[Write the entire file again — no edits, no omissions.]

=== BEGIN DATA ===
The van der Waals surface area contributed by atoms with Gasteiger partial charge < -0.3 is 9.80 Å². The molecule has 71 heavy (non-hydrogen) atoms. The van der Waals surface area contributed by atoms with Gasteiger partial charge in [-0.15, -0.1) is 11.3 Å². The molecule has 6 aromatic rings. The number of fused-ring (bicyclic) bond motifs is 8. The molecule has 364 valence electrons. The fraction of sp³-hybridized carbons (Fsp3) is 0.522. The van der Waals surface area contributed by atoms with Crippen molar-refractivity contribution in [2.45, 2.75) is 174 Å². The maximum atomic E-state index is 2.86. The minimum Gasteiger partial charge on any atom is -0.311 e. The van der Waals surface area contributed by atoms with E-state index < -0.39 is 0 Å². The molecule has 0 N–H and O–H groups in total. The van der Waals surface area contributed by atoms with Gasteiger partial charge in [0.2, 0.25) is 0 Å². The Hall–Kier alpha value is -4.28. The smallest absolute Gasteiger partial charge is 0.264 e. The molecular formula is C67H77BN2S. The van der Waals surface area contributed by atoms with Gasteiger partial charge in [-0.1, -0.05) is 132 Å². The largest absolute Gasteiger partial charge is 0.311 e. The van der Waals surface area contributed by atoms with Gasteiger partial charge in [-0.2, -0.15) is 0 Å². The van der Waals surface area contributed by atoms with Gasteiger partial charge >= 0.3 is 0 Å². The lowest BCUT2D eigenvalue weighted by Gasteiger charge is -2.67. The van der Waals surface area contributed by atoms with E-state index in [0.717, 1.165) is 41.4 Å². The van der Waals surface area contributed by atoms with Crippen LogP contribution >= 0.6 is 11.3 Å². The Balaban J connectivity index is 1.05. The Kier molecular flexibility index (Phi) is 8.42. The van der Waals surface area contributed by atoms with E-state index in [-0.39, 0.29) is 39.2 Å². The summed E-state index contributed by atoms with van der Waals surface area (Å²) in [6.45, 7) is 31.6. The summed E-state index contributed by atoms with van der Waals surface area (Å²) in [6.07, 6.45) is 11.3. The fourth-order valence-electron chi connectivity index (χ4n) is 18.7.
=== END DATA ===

The van der Waals surface area contributed by atoms with Gasteiger partial charge < -0.3 is 9.80 Å². The molecule has 71 heavy (non-hydrogen) atoms. The van der Waals surface area contributed by atoms with Gasteiger partial charge in [-0.15, -0.1) is 11.3 Å². The molecule has 6 aromatic rings. The number of fused-ring (bicyclic) bond motifs is 8. The molecule has 364 valence electrons. The fraction of sp³-hybridized carbons (Fsp3) is 0.522. The van der Waals surface area contributed by atoms with Crippen molar-refractivity contribution in [2.45, 2.75) is 174 Å². The maximum atomic E-state index is 2.86. The minimum Gasteiger partial charge on any atom is -0.311 e. The van der Waals surface area contributed by atoms with E-state index < -0.39 is 0 Å². The molecule has 0 N–H and O–H groups in total. The van der Waals surface area contributed by atoms with Gasteiger partial charge in [0.2, 0.25) is 0 Å². The Hall–Kier alpha value is -4.28. The smallest absolute Gasteiger partial charge is 0.264 e. The molecular formula is C67H77BN2S. The van der Waals surface area contributed by atoms with Gasteiger partial charge in [-0.1, -0.05) is 132 Å². The largest absolute Gasteiger partial charge is 0.311 e. The van der Waals surface area contributed by atoms with Gasteiger partial charge in [-0.2, -0.15) is 0 Å². The van der Waals surface area contributed by atoms with Gasteiger partial charge >= 0.3 is 0 Å². The lowest BCUT2D eigenvalue weighted by Gasteiger charge is -2.67. The van der Waals surface area contributed by atoms with E-state index in [0.717, 1.165) is 41.4 Å². The van der Waals surface area contributed by atoms with Crippen LogP contribution >= 0.6 is 11.3 Å². The Balaban J connectivity index is 1.05. The Kier molecular flexibility index (Phi) is 8.42. The van der Waals surface area contributed by atoms with E-state index in [-0.39, 0.29) is 39.2 Å². The summed E-state index contributed by atoms with van der Waals surface area (Å²) in [6.45, 7) is 31.6. The summed E-state index contributed by atoms with van der Waals surface area (Å²) in [6.07, 6.45) is 11.3. The fourth-order valence-electron chi connectivity index (χ4n) is 18.7.